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LifeBridge Health reveals breach that compromised health data of 500,000 patients

A cybersecurity breach within Baltimore, Maryland-based LifeBridge Health and LifeBridge Potomac Professionals potentially exposed the private information of roughly 500,000 patients, the system said.

LifeBridge sent letters to the affected patients, though they said they currently have no reason to believe the information has been misused. 

LifeBridge said they discovered the breach on March 18, which involved malware that infected the server that hosts LifeBridge Potomac Professional’s electronic medical record and LifeBridge Health’s patient registration and billing systems. 

The system said they investigated and also hired a national forensic firm, ultimately determining that an unauthorized person accessed the server on September 27, 2016. The compromised information potentially accessed included patients’ names, addresses, dates of birth, diagnoses, medications, clinical and treatment information, insurance information, and in some cases, social security numbers.

The system said in addition to sending letter to patients as a precaution, they have established a call center to answer questions from patients. For those patients whose social security numbers were potentially involved, LifeBridge will offer a free one-year credit monitoring and identity protection service. 

“LifeBridge Health also recommends that patients review their billing statements and explanation of benefits they receive. If patients see services that they did not receive, they should contact the provider or insurer immediately,” the system said in a statement emailed to Healthcare Finance News. “To help prevent something like this from happening again, LifeBridge has enhanced the complexity of its password requirements and the security of its system.”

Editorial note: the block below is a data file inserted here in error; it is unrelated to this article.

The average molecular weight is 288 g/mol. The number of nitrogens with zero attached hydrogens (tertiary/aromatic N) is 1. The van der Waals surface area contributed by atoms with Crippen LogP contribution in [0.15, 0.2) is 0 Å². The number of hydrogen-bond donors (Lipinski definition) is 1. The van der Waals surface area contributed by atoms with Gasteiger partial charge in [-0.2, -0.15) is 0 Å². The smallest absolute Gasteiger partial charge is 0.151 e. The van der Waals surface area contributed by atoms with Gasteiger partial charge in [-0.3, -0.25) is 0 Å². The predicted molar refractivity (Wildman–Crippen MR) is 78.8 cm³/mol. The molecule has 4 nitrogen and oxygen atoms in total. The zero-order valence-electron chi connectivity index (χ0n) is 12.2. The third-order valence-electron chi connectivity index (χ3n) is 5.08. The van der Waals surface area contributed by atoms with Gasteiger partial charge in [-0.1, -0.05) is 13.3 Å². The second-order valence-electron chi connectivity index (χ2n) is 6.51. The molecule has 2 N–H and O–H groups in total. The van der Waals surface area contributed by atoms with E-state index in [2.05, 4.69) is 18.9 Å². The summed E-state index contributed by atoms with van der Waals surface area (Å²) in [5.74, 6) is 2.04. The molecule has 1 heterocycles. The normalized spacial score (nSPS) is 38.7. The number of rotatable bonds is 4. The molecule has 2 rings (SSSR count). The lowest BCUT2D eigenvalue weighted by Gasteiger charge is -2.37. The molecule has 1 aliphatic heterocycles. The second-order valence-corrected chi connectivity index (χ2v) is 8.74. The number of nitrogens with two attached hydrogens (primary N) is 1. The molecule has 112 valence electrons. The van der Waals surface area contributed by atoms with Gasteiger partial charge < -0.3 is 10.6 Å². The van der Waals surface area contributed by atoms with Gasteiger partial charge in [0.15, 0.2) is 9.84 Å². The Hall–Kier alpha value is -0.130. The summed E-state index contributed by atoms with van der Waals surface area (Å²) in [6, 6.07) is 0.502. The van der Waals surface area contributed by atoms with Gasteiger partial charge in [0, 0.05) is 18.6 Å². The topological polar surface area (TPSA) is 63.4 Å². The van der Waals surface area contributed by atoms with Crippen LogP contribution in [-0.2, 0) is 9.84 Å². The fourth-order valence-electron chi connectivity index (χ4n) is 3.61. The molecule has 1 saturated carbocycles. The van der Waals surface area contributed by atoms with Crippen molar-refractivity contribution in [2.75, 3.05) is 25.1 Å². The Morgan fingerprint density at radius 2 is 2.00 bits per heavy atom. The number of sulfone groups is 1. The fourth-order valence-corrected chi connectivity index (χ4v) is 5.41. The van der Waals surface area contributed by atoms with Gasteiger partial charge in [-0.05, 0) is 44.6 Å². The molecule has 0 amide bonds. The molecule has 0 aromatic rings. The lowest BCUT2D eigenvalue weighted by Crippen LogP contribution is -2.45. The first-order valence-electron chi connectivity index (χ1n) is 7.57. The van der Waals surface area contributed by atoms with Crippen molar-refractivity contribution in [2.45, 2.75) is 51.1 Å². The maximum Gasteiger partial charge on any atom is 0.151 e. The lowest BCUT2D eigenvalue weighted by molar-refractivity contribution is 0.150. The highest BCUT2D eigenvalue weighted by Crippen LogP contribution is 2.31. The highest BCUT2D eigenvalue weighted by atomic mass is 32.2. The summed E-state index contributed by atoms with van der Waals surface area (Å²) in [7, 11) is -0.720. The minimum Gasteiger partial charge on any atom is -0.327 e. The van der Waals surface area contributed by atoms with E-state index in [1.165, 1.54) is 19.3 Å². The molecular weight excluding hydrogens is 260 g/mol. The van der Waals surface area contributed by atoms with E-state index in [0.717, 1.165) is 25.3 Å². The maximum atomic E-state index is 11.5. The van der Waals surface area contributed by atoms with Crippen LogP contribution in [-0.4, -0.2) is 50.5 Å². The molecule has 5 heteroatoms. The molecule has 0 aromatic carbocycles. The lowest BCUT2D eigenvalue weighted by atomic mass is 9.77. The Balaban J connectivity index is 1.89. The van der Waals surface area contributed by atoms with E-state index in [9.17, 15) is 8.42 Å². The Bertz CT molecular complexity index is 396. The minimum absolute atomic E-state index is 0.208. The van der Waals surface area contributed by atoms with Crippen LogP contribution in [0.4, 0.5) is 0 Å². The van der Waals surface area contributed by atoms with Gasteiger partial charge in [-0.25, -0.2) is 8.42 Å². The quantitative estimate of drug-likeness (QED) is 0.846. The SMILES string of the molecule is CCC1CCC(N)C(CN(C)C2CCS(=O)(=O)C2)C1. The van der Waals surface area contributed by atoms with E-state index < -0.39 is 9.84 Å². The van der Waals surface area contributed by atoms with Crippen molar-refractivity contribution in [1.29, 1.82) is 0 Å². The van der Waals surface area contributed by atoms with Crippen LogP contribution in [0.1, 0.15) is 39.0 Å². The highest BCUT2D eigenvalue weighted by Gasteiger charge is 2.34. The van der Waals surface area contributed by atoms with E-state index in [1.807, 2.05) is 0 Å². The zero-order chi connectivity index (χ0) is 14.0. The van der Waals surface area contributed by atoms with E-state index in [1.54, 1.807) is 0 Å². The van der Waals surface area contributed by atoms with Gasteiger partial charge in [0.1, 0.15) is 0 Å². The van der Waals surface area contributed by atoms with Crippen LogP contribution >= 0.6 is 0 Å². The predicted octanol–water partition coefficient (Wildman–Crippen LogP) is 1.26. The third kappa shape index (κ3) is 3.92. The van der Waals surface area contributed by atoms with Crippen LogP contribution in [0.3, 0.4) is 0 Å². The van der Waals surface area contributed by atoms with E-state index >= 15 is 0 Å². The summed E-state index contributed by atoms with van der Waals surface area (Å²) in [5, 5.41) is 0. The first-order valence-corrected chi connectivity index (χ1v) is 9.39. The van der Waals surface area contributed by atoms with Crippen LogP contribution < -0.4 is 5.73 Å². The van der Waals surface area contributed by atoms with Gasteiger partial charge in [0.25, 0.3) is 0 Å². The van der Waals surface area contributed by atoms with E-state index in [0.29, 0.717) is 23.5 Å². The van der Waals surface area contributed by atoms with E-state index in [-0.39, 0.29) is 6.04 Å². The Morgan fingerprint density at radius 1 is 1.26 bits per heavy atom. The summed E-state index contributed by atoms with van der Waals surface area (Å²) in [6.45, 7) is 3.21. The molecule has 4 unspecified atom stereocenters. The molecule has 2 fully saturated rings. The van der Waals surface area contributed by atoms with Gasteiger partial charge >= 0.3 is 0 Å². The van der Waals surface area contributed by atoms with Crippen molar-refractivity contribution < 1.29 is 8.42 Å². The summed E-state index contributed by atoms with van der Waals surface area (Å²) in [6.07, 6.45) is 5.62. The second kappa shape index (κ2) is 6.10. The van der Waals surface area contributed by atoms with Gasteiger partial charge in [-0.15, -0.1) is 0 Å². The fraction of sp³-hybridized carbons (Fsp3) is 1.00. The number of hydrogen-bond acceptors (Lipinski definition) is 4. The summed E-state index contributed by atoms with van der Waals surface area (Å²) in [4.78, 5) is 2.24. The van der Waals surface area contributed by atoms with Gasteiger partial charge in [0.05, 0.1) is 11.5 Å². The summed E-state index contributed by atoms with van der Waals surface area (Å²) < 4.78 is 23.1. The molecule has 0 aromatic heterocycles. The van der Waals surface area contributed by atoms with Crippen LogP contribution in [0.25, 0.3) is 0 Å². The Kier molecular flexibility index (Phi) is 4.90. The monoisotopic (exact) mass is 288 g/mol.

LifeBridge Health serves Northwest Baltimore and includes Sinai Hospital of Baltimore, Northwest Hospital, Carroll Hospital, Levindale Hebrew Geriatric Center and Hospital, and its subsidiaries and affiliated units, including LifeBridge Health & Fitness and the LifeBridge Medical Care Centers in Eldersburg, Mays Chapel and Reisterstown. Sinai Hospital, Northwest Hospital and Carroll Hospital are all acute-care general hospitals with complementary clinical centers.

The barrage of cybersecurity breaches seen in 2017 was slated to continue by experts, who said they would not only continue, but proliferate further and become more sophisticated. While the healthcare industry is slowing ramping up strategies and defenses against cybercriminals and their widely varied attacks, it is still considerably behind the curve set by other industries who have long treated it as a top-tier concern and integral part of operations.

As cyberattacks against the healthcare industry grow even more frequent and intricate, those threats must be looked at from a business risk perspective and treated with the same level of urgency as any other large marauding threat to the bottom line.

Twitter: @BethJSanborn
Email the writer: [email protected]

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